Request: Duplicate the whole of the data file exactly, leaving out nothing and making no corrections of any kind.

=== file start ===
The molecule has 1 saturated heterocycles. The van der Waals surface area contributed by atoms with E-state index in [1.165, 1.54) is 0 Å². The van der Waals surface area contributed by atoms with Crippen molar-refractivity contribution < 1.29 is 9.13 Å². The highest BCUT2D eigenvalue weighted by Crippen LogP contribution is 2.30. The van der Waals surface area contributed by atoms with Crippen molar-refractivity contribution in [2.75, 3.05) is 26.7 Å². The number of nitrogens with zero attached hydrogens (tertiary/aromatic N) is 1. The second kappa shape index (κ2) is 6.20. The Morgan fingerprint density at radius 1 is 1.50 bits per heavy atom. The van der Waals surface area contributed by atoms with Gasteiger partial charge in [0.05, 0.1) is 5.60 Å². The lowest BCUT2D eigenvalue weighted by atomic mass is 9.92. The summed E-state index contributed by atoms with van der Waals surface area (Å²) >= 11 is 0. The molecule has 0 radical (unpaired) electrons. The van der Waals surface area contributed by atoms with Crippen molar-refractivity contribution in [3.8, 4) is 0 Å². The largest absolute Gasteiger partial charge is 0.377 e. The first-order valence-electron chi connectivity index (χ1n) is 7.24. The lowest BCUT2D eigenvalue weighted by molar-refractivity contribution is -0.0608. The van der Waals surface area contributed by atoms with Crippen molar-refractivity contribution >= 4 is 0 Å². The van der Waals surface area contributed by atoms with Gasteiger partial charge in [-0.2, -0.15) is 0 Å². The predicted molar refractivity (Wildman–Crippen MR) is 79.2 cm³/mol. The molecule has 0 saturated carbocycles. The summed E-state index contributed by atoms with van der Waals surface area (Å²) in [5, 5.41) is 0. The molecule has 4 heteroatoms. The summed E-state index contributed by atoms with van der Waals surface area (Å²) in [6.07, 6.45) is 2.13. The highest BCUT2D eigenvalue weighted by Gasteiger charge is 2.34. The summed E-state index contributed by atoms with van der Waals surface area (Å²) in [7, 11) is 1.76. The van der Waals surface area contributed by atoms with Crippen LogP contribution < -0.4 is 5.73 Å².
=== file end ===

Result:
The molecule has 1 saturated heterocycles. The van der Waals surface area contributed by atoms with E-state index in [1.165, 1.54) is 0 Å². The van der Waals surface area contributed by atoms with Crippen molar-refractivity contribution < 1.29 is 9.13 Å². The highest BCUT2D eigenvalue weighted by Crippen LogP contribution is 2.30. The van der Waals surface area contributed by atoms with Crippen molar-refractivity contribution in [2.75, 3.05) is 26.7 Å². The number of nitrogens with zero attached hydrogens (tertiary/aromatic N) is 1. The second kappa shape index (κ2) is 6.20. The Morgan fingerprint density at radius 1 is 1.50 bits per heavy atom. The van der Waals surface area contributed by atoms with Gasteiger partial charge in [0.05, 0.1) is 5.60 Å². The lowest BCUT2D eigenvalue weighted by atomic mass is 9.92. The summed E-state index contributed by atoms with van der Waals surface area (Å²) >= 11 is 0. The molecule has 0 radical (unpaired) electrons. The van der Waals surface area contributed by atoms with Crippen molar-refractivity contribution in [3.8, 4) is 0 Å². The largest absolute Gasteiger partial charge is 0.377 e. The first-order valence-electron chi connectivity index (χ1n) is 7.24. The lowest BCUT2D eigenvalue weighted by molar-refractivity contribution is -0.0608. The van der Waals surface area contributed by atoms with Crippen molar-refractivity contribution >= 4 is 0 Å². The van der Waals surface area contributed by atoms with Gasteiger partial charge in [-0.2, -0.15) is 0 Å². The predicted molar refractivity (Wildman–Crippen MR) is 79.2 cm³/mol. The molecule has 0 saturated carbocycles. The summed E-state index contributed by atoms with van der Waals surface area (Å²) in [5, 5.41) is 0. The molecule has 4 heteroatoms. The summed E-state index contributed by atoms with van der Waals surface area (Å²) in [6.07, 6.45) is 2.13. The highest BCUT2D eigenvalue weighted by Gasteiger charge is 2.34. The summed E-state index contributed by atoms with van der Waals surface area (Å²) in [7, 11) is 1.76. The van der Waals surface area contributed by atoms with Crippen LogP contribution < -0.4 is 5.73 Å².